Rescue mission to save snagged shark at Bushrangers Bay

With the gang hook removed from its eye, the shark was released and swam away. Picture: Sea Life Aquarium.
With the gang hook removed from its eye, the shark was released and swam away. Picture: Sea Life Aquarium.

A scientist has told how he and his team nursed a Grey Nurse shark in a Bushrangers Bay rescue mission last week, after the animal had got a ganged fish hook stuck from her eye to her mouth.

The critically endangered shark - non-aggressive to humans - had been unable to shake the line of hooks free of her tough skin.

A diver had spotted the Grey Nurse and had called the Sea Life Sydney Aquarium, which has permission from the NSW Department of Primary Industries for its scientists to perform certain rescues.

After about two weeks of planning a team was able to set up their equipment in Bushrangers Bay, knowing the sharks show "site fidelity" so she would likely still be around.

After finding the stricken animal in about 3-4m of water, the Sea Life team's first task was to persuade her into a large nylon sock, marine scientist Rob Townsend told the Mercury.

"We're lucky that this particular site is frequented by divers almost every day, so the sharks are used to divers," he said.

"We were shepherding her into the direction we wanted her to go ... you can swim them the right way."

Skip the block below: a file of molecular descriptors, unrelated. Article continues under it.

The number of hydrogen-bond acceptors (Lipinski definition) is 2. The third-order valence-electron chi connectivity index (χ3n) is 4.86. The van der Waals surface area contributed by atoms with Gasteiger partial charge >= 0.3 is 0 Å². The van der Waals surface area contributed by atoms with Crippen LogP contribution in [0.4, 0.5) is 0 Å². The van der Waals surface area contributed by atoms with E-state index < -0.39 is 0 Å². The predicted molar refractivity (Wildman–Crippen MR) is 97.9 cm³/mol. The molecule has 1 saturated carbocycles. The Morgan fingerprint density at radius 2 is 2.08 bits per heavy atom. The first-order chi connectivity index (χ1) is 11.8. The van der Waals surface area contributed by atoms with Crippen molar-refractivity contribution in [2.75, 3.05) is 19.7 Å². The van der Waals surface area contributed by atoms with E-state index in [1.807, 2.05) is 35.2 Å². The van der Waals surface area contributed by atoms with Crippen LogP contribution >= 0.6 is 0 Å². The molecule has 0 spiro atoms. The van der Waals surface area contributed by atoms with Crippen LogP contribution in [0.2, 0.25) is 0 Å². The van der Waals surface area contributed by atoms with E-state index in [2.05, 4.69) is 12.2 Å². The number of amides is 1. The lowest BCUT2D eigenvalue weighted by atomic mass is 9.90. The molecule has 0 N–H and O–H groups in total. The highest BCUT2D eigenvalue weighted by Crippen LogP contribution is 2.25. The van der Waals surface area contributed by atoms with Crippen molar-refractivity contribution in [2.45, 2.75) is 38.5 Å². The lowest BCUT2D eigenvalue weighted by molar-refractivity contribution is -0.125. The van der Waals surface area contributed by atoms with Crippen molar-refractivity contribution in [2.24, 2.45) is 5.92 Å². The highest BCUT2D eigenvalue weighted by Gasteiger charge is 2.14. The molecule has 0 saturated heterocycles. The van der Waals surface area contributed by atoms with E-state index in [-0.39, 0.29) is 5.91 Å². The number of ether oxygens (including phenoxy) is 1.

She was then placed on a stretcher and brought to the surface, where the team turned her upside-down.

"An animal this size we can manually restrain quite easily," Mr Townsend said.

"We do have the added advantage with sharks they they have a condition known as tonic immobility, where if you flip them upside down it will calm them down, they go into a bit of a torpor.

"You can use that as a pseudo-sedative, makes them easier to work with."

When turned upside-down the shark was rendered sleep-like.

When turned upside-down the shark was rendered sleep-like.

After the hooks were out, the shark was given some prophylactic antibiotics and vitamins, before "she swam off beautifully and healthily into the ocean", he said.

He said the 1.8m juvenile was about 45kg and as a potential breeder she would be highly valuable to the population.

Mr Townsend's enthusiasm for these sharks is clear, and he said after working with the animals for almost 20 years, he loved them.

"Someone's got to. They get bad press, so I have to stand up with them when I can."